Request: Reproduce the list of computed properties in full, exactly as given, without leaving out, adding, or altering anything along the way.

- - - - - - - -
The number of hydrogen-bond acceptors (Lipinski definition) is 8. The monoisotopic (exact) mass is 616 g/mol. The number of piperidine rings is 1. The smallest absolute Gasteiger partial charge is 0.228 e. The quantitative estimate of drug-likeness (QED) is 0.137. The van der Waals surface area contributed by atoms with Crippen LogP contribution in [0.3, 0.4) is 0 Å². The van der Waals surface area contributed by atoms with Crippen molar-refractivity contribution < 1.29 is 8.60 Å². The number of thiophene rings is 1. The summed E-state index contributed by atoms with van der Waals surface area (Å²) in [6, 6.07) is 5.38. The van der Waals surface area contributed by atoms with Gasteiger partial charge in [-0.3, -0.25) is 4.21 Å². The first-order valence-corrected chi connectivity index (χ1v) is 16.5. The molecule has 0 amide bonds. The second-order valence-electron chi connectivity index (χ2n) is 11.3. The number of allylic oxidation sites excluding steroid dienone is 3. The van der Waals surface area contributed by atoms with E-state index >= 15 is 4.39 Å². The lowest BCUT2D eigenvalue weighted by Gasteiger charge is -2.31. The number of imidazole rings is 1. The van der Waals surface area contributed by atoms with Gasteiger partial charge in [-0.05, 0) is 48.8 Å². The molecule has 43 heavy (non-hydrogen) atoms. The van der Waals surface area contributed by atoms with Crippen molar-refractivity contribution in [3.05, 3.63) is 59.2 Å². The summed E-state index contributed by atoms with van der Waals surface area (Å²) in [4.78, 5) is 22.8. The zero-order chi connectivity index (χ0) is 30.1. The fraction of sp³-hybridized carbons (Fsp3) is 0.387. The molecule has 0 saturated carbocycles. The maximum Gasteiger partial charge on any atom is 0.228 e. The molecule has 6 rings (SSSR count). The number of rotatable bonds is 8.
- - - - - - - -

The number of hydrogen-bond acceptors (Lipinski definition) is 8. The monoisotopic (exact) mass is 616 g/mol. The number of piperidine rings is 1. The smallest absolute Gasteiger partial charge is 0.228 e. The quantitative estimate of drug-likeness (QED) is 0.137. The van der Waals surface area contributed by atoms with Crippen LogP contribution in [0.3, 0.4) is 0 Å². The van der Waals surface area contributed by atoms with Crippen molar-refractivity contribution < 1.29 is 8.60 Å². The number of thiophene rings is 1. The summed E-state index contributed by atoms with van der Waals surface area (Å²) in [6, 6.07) is 5.38. The van der Waals surface area contributed by atoms with Gasteiger partial charge in [-0.3, -0.25) is 4.21 Å². The first-order valence-corrected chi connectivity index (χ1v) is 16.5. The molecule has 0 amide bonds. The second-order valence-electron chi connectivity index (χ2n) is 11.3. The number of allylic oxidation sites excluding steroid dienone is 3. The van der Waals surface area contributed by atoms with E-state index >= 15 is 4.39 Å². The lowest BCUT2D eigenvalue weighted by Gasteiger charge is -2.31. The number of imidazole rings is 1. The van der Waals surface area contributed by atoms with Gasteiger partial charge in [-0.05, 0) is 48.8 Å². The molecule has 43 heavy (non-hydrogen) atoms. The van der Waals surface area contributed by atoms with Crippen molar-refractivity contribution in [3.05, 3.63) is 59.2 Å². The summed E-state index contributed by atoms with van der Waals surface area (Å²) in [4.78, 5) is 22.8. The zero-order chi connectivity index (χ0) is 30.1. The fraction of sp³-hybridized carbons (Fsp3) is 0.387. The molecule has 0 saturated carbocycles. The maximum Gasteiger partial charge on any atom is 0.228 e. The molecule has 6 rings (SSSR count). The number of rotatable bonds is 8.